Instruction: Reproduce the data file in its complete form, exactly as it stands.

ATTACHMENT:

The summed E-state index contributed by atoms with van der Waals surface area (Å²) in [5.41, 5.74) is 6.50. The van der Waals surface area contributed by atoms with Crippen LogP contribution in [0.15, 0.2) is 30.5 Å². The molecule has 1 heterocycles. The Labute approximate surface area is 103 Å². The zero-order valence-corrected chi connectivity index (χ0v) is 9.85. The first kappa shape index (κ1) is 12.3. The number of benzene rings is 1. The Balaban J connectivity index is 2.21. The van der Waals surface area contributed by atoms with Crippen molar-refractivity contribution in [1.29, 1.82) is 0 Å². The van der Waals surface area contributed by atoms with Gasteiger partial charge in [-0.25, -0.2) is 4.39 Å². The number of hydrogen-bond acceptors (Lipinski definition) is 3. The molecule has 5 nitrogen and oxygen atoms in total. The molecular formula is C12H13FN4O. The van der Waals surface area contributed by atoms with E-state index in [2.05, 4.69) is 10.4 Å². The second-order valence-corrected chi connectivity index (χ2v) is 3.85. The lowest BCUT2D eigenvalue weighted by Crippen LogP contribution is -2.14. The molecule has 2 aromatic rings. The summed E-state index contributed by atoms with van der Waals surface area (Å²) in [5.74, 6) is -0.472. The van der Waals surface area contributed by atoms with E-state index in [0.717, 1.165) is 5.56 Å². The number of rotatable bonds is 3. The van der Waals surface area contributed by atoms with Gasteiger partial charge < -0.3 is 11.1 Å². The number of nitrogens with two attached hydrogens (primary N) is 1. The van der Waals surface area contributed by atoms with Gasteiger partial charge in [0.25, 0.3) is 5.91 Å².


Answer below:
The summed E-state index contributed by atoms with van der Waals surface area (Å²) in [5.41, 5.74) is 6.50. The van der Waals surface area contributed by atoms with Crippen LogP contribution in [0.15, 0.2) is 30.5 Å². The molecule has 1 heterocycles. The Labute approximate surface area is 103 Å². The zero-order valence-corrected chi connectivity index (χ0v) is 9.85. The first kappa shape index (κ1) is 12.3. The number of benzene rings is 1. The Balaban J connectivity index is 2.21. The van der Waals surface area contributed by atoms with Crippen molar-refractivity contribution in [1.29, 1.82) is 0 Å². The van der Waals surface area contributed by atoms with Gasteiger partial charge in [-0.25, -0.2) is 4.39 Å². The number of hydrogen-bond acceptors (Lipinski definition) is 3. The molecule has 5 nitrogen and oxygen atoms in total. The molecular formula is C12H13FN4O. The van der Waals surface area contributed by atoms with E-state index in [2.05, 4.69) is 10.4 Å². The second-order valence-corrected chi connectivity index (χ2v) is 3.85. The lowest BCUT2D eigenvalue weighted by Crippen LogP contribution is -2.14. The molecule has 2 aromatic rings. The summed E-state index contributed by atoms with van der Waals surface area (Å²) in [5.74, 6) is -0.472. The van der Waals surface area contributed by atoms with E-state index in [0.717, 1.165) is 5.56 Å². The number of rotatable bonds is 3. The van der Waals surface area contributed by atoms with Gasteiger partial charge < -0.3 is 11.1 Å². The number of nitrogens with two attached hydrogens (primary N) is 1. The van der Waals surface area contributed by atoms with Gasteiger partial charge in [0.25, 0.3) is 5.91 Å².